On April 15, we celebrate the feast of Blessed César de Bus, a priest, teacher, and founder of two religious congregations: the Fathers of Christian Doctrine and the Daughters of Christian Doctrine. He is the patron of catechists.
César was born at Cavaillon, France in 1544, and was educated by the Jesuits. As a youth, he led a holy and virtuous life. At eighteen, he joined the French army, and fought in the king’s war against the Huguenots. After the war, he dedicated his time in pursuit of the arts, writing poetry and painting. Then, he tried to join a naval fleet, which was besieging La Rochelle; but due to serious illness was unable to carry out his plans. Instead, he travelled to Paris.
In Paris, César drifted away from his faith and began living a life of self-gratification and worldly ambition. For three years, he indulged his sinful wishes until the death of his brother, a canon of Salon. When his brother died, César managed to acquire his vacated position, which he desired for its income and worldly connections.
Then, one night, while on his way to a masked ball, he passed a shrine where a small light was burning before an image of the Blessed Virgin Mary. He was suddenly overwhelmed by the memory that a friend who had prayed zealously for his salvation. He immediately understood that there was no way he could live a life offending God and then expect to be accepted in the end. There, on the road, he experienced an outpouring of God’s grace, resulting in his complete conversion.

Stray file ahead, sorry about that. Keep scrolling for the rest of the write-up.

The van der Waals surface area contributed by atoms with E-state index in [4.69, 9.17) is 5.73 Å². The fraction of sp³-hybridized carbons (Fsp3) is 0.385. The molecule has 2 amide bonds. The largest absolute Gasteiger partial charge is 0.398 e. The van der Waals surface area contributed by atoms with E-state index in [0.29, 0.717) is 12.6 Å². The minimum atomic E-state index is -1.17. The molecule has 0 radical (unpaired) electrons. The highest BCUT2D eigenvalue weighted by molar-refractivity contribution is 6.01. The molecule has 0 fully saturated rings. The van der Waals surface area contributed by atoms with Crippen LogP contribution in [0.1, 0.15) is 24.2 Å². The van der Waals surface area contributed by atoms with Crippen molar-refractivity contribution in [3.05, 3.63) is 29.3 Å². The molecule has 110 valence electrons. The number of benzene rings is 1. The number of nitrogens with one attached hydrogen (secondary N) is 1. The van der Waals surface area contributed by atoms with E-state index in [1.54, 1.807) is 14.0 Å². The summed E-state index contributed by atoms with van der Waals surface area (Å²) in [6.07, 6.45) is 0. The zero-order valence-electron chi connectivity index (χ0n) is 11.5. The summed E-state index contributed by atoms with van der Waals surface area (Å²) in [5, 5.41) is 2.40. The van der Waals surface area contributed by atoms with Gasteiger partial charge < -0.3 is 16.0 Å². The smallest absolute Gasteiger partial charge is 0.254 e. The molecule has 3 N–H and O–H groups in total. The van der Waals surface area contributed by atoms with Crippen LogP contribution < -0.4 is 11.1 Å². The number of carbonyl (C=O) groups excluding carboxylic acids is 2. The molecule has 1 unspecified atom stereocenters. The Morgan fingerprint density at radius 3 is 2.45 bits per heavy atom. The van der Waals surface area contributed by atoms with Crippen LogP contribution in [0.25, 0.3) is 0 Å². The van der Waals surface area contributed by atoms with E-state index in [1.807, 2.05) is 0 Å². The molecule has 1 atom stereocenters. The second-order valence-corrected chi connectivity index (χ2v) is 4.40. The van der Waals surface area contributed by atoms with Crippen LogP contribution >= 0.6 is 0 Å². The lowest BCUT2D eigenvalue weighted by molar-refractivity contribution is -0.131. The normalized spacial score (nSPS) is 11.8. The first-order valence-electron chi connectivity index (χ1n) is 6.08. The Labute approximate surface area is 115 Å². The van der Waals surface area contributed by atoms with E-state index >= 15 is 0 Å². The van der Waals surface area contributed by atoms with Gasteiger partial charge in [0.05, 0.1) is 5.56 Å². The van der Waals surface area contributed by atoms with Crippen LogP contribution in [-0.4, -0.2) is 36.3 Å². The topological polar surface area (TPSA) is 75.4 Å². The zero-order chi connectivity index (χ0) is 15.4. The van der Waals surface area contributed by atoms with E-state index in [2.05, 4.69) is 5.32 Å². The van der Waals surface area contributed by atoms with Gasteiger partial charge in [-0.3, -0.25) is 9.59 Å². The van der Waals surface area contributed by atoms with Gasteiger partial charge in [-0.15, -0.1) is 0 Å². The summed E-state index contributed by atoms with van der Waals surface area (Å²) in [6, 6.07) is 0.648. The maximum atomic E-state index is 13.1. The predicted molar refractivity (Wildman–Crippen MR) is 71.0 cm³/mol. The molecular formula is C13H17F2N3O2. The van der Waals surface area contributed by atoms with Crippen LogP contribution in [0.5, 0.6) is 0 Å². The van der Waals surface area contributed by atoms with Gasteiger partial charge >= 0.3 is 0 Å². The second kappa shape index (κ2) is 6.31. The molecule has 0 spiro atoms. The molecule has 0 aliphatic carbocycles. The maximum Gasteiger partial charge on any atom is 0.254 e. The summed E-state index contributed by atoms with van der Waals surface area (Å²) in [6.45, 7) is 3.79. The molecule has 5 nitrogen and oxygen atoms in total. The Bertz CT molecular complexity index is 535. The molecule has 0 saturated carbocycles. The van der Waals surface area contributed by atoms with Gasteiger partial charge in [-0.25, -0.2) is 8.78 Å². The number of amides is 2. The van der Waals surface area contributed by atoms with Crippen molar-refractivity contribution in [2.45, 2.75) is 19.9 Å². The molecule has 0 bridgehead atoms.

César returned to his pious lifestyle, and, at the age of 38, was ordained to the priesthood. Following his ordination, he began teaching the faith to those who would receive the Gospel message from no one else: those living in deplorable conditions, those living in rural, poorly populated places, and those marginalized by society. Working with his cousin, César further focused on the catechesis of the family, teaching both parents and children together. His ultimate goal was to prevent heresy.
His work was so fruitful that he attracted many followers, and decided to found an order of priests dedicated to the preaching of Christian Doctrine. The order was known as the Fathers of Christian Doctrine. A few years later, César founded a companion order, the Daughters of Christian Doctrine.
César wrote five volumes on the Catechism, portions of which continue in use today. His Instructions for the Family on the Four Parts of the Roman Catechism, was published 60 years after his death. César de Bus died in 1607 and was beatified by Pope Paul VI in 1975. He was known for his virtue of charity and for his great zeal for preaching and teaching the faith.
Blessed César de Bus, you who left us the admirable example of a life completely dedicated to God, you who were on fire with the desire to communicate the life of God to your brothers, intercede for us with the Lord now, so that the same fire may consume us and the same charity urge us.
- Pope Paul VI during the beatification of Blessed César de Bus